Oh, there he goes off to his room to write that hit song "Alone in my principles."
Question #89717 posted on 05/17/2017 3:02 p.m.
Q:

Dear 100 Hour Board,

I don't know a lot about music, but I do know what I like: that part of the fuzzy line between rock and metal that also has violins. However, after hanging around some people who do know a lot about music and listening to the stuff they like, I have begun to suspect that I might actually have bad taste in music. Since I know you of the Board have excellent taste, I've come to you for help.

Here are some of my favorite bands: Nightwish, Within Temptation, Leaves' Eyes, Apocalyptica, Epica, Two Steps From Hell, Les Friction, Skillet, Breaking Benjamin, Trans-Siberian Orchestra, Plumb, Evanescence, Dragonforce, etc.

What do you think, musically-educated Boardies? Do I have poor taste? If so, can you you recommend some music in the same general vein but more artistic and intellectual-sounding, that I can play when other people are around? Thanks for helping me increase my self-awareness!

-Pandora's Music Box

A:

Dear Pandora,

Like Kirito below, I have a hard time defining a "bad" taste in music. Just because you like music that most people don't like doesn't mean that you aren't appreciating the art in it. I think the only time that I would feel justified in saying that someone has bad taste in music is if all the music they listen to sounds the same, with little variation in the lyrical themes, chord progressions, and instrumentation.

I actually really like some of the groups that you mentioned, especially Breaking Benjamin, Apocalyptica, and Two Steps from Hell. I've listened to some of the others before, like Nightwish, Within Temptation, Skillet, and Evanescence, but left them behind because they started to sound repetitive to me (it doesn't help that some of them release new albums with old songs on them). That doesn't mean they're bad; I'll go back and listen to them every once in a while, I just can't listen to them on repeat anymore.

That said, regardless of whether the music you listen to is good or bad, it probably wouldn't hurt to have some music that you know most people will enjoy to play when they're around. Something I've been planning to do (but haven't gotten around to) is finding a really big playlist of popular music from a lot of different genres and then deleting any songs that I just can't stand. After that, I might add any of my favorite songs that are missing, to give it a little more variety.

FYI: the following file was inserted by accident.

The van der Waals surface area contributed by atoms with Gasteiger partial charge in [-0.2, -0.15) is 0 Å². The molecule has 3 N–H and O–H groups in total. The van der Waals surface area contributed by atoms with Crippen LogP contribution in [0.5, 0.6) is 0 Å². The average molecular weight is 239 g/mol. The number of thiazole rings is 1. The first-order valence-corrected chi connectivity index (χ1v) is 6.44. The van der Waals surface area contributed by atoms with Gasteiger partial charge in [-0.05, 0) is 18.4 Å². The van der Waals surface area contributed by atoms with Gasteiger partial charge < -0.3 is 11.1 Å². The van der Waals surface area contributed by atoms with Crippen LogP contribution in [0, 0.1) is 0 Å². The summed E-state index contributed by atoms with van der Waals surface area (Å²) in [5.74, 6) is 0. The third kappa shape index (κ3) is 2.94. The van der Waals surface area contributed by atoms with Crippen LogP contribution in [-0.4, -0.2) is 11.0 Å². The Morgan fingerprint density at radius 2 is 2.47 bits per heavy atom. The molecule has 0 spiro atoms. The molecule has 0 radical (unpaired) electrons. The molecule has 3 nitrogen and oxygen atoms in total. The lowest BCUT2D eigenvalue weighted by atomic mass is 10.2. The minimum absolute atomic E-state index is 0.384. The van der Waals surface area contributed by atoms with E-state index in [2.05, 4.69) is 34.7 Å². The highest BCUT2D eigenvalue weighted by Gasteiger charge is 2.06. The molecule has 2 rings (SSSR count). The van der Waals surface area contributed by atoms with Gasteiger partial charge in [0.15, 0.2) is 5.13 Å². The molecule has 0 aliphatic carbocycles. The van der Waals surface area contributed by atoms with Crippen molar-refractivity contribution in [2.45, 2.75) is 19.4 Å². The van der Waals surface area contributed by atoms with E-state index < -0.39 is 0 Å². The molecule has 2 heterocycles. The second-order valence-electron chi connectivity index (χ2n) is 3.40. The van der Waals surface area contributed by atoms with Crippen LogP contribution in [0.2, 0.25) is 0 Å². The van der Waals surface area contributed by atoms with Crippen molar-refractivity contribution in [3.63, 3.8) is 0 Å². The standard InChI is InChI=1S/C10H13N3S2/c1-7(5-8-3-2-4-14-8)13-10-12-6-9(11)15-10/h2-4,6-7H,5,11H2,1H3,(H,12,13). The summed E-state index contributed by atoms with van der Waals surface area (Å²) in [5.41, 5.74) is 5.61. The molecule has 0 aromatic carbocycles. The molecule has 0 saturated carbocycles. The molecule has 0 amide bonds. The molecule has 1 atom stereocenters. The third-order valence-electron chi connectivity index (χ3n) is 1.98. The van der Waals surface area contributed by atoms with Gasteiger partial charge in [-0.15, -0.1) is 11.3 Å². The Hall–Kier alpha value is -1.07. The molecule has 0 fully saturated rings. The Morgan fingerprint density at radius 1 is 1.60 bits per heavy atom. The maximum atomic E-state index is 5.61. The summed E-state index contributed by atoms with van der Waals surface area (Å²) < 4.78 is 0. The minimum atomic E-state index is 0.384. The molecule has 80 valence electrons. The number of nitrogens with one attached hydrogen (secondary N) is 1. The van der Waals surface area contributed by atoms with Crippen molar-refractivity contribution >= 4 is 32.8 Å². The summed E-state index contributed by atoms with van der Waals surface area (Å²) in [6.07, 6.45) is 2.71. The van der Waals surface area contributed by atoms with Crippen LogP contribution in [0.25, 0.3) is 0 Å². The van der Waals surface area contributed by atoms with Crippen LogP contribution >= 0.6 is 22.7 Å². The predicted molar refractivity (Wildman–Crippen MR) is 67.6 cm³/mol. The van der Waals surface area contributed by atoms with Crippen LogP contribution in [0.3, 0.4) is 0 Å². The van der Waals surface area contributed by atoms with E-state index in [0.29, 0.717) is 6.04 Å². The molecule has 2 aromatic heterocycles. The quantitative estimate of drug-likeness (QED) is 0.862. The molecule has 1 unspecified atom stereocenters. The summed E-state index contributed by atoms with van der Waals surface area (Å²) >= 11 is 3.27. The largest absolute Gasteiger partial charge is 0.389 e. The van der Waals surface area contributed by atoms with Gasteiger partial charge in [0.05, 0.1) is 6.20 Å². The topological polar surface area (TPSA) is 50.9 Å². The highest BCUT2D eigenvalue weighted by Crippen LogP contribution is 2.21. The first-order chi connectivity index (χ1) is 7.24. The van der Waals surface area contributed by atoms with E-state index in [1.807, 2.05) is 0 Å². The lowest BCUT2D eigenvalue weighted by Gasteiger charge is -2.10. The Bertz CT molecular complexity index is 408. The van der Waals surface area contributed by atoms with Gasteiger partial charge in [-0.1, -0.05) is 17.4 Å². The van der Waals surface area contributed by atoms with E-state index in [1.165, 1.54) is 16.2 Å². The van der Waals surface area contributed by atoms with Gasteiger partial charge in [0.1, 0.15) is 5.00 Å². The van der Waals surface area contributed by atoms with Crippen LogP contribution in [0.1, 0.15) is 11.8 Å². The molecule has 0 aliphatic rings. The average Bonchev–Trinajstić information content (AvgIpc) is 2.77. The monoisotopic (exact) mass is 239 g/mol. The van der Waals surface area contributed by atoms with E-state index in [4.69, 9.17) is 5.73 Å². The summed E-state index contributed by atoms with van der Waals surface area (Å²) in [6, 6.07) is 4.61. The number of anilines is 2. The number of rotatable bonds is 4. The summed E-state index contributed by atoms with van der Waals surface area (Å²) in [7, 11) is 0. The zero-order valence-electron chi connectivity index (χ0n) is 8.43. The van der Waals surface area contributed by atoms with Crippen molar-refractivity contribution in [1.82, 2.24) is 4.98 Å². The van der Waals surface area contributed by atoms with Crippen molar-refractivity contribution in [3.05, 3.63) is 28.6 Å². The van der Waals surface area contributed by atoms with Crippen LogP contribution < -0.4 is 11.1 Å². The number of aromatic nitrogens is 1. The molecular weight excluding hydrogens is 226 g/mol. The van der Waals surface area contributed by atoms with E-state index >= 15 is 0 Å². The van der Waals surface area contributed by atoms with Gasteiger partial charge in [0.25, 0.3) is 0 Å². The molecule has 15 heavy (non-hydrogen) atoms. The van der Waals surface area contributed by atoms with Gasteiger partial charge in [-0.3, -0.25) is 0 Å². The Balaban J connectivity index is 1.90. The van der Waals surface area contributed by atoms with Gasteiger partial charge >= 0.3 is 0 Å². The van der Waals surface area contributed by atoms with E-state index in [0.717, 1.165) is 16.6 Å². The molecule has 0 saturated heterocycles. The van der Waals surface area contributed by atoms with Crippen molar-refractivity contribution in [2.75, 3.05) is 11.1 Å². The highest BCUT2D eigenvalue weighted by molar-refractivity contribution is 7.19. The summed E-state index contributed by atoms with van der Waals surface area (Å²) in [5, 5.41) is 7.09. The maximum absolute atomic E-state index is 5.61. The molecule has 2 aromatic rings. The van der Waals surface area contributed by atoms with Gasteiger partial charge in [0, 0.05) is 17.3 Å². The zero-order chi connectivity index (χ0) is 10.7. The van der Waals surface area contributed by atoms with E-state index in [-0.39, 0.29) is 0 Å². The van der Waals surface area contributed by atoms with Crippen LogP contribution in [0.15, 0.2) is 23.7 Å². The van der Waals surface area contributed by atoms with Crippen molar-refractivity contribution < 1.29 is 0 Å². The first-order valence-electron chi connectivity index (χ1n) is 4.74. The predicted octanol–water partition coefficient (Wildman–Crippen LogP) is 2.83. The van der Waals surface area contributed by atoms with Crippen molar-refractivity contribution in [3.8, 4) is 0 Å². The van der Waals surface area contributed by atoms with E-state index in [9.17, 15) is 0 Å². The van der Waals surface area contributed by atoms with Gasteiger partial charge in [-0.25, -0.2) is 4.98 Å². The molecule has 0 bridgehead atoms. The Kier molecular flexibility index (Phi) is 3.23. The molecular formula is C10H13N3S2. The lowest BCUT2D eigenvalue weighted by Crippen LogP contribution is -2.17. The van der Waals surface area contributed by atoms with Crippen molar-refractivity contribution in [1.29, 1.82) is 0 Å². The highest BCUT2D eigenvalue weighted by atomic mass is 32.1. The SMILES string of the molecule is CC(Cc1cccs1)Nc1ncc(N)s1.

-The Entomophagist

A:

Dear Pandora,

I'm finding it difficult to define what "poor taste" would mean when it comes to music. Art is in the eye of the beholder, so I don't feel that "different" taste has to mean "bad" taste. I think it's fine to listen to what you like listening to, but if you feel like you want to refine your tastes a bit, that's an excellent endeavor.

Music can have many different purposes. When you're listening to something, it's worth asking yourself, "Is the purpose of this music to excite my body, or is it art meant to elevate my mind and spirit?" Both are fine, but I've found it worthwhile to try and have more of the latter. That's why I personally listen to a lot of classical music, and a bit of jazz. Lately I've been really enjoying Yo-Yo Ma.

I don't know much about the bands you mentioned, so I'm not in a place to say how refined they are. However, I will make the comment that it's not violins that makes classical music great art, it's the genius level of composition, thought, and expression that has gone into it. Adding violins to metal doesn't make good art by itself, though I suppose it would be possible to find real art there if it was done well.

Find music you enjoy. Don't try and force yourself to listen to music you don't like, but at the same time, give yourself a little time to get used to something new. Engage your mind rather than just your heartbeat. Let yourself get lost in the music. In order for this to really work, you might have to upgrade your speakers or headphones. Cheap or overpriced equipment can't reproduce the nuances of real art, and so the exciting stuff with a beat is all that sounds good. When looking for good, musical headphones, I've found the wall of fame on innerfidelity.com to be an extremely valuable resource. So much out there is either overhyped or overpriced, so it's worth doing some research to find something that will enable you to really enjoy music.

-Kirito

A:

Dear Pandora,

I've been talking to Vienna about music a lot recently, and she's been helping me expand my musical horizons. So, I asked her for recommendations as far as discovering new music; specifically, I asked her which music blogs/websites she follows. Here's what she had to say:

So, Pitchfork is my favorite and generally considered the most reliable in music reviews. I read a few others, though. I like Stereogum because it's less pretentious than Pitchfork. Metacritic is also great because it takes critic scores from a variety of sources and gives you a composite score for a wide variety of albums. You can also find a lot of best albums lists through the years there. Finally, Best Ever Albums is a great place to discover the most acclaimed albums from various years, decades, and all-time.

If you listen to some of these critically-acclaimed albums and find you don't like them, don't feel bad. It doesn't mean you have bad taste. Like art and food and basically anything else, I think the important thing is to be willing to experiment and try something new to see if you might like it. Odds are that you'll probably find something new and unexpected that you absolutely love.

-Frère Rubik, who was absolutely jamming out to Jim Croce in the car on his return trip to Provo this morning (Thanks Vienna!)